Investment Update – 9 March 2020
Stock markets have declined again, as Italy quarantined a quarter of its population to address its worsening coronavirus outbreak, and Saudi Arabia started a price war in the oil market; the Brent crude price has fallen from $65 per barrel at the start of 2020 to $35 at the time of writing. While cheaper energy should provide a boost for the world economy in due course, in the short term the sharp decrease in the oil price has destabilised markets; by noon on Monday 9 March, the share price of BP had fallen by 20% and that of Royal Dutch Shell by 14%. We regularly highlight the negligible allocation to oil stocks in our model funds, especially when discussing climate change matters; our managers focus on high-quality, resilient businesses and the variable returns from the oil industry tend to exclude them from consideration for our recommended funds. The combination of the news on the coronavirus outbreak and oil price decline means that the FTSE All-World index has now retraced the gains made since March 2019.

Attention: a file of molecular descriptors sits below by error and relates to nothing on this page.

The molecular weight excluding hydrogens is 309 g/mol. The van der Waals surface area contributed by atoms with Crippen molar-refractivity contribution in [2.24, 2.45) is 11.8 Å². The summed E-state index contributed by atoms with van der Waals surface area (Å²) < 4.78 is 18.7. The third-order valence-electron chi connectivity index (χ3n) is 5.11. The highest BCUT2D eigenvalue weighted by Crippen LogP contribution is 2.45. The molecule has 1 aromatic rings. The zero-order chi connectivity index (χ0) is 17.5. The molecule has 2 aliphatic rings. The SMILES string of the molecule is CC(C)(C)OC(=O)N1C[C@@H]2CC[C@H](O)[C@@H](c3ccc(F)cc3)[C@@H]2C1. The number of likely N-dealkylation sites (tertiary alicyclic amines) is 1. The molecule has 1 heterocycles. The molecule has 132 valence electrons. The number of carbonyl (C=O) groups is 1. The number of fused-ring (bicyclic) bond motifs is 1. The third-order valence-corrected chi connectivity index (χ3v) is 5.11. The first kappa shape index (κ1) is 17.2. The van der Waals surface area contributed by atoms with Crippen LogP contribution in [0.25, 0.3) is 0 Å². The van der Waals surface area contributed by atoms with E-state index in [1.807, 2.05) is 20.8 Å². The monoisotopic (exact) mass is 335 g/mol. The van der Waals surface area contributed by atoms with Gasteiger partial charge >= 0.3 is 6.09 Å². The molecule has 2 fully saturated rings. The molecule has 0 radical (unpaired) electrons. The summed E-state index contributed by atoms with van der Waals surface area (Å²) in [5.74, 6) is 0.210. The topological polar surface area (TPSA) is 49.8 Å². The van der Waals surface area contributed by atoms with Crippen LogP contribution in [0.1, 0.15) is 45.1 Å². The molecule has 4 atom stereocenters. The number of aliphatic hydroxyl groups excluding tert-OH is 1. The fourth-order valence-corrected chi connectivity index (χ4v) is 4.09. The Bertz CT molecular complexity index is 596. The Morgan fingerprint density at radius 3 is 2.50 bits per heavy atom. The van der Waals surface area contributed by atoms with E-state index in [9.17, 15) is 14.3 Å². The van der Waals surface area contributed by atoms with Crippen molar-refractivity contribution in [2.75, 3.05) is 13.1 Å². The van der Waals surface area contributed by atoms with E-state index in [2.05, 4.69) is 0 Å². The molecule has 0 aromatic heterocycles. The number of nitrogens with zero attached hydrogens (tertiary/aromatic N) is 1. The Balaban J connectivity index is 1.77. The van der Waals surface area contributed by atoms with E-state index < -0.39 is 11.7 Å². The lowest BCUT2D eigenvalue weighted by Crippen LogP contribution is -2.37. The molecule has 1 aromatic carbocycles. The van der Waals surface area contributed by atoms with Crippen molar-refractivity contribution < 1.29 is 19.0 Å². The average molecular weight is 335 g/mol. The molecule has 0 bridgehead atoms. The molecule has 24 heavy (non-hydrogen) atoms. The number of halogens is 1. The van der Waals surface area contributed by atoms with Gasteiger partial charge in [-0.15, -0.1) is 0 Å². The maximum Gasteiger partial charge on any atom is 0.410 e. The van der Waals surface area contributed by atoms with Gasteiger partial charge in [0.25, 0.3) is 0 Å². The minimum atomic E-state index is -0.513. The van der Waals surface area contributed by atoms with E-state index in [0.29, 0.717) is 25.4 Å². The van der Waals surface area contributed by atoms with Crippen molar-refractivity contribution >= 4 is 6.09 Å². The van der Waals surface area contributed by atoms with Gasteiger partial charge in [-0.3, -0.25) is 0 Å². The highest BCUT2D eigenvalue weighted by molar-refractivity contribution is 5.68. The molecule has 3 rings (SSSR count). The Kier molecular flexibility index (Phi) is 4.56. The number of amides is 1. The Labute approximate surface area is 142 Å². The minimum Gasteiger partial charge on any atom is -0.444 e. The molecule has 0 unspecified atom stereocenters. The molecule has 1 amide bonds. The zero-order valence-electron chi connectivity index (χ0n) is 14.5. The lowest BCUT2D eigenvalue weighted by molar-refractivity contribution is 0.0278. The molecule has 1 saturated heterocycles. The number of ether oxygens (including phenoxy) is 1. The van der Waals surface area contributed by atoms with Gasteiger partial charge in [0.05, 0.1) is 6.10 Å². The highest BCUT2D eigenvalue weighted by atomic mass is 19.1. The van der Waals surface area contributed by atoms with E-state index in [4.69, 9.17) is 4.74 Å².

While the news on the virus outbreak seems to be worsening in Europe and the US, recent announcements in China and South Korea are more encouraging, with the number of new cases declining in both of these countries. Should this improvement continue, stock markets could eventually react in a manner which recognises the impact of the virus outbreak is transitory. However, long-term investors may have to tolerate heightened volatility, as short-term traders will surely continue seeking to profit from adverse developments. For instance, we are mindful that while the UK has universal healthcare and the British Government has adjusted sick pay rules to encourage self-isolation if necessary, the situation in the USA is materially different; this could present extra challenges in confronting the outbreak and the world media and financial markets are likely to react with extra vigour to bad news on the epidemic, should it arise in America.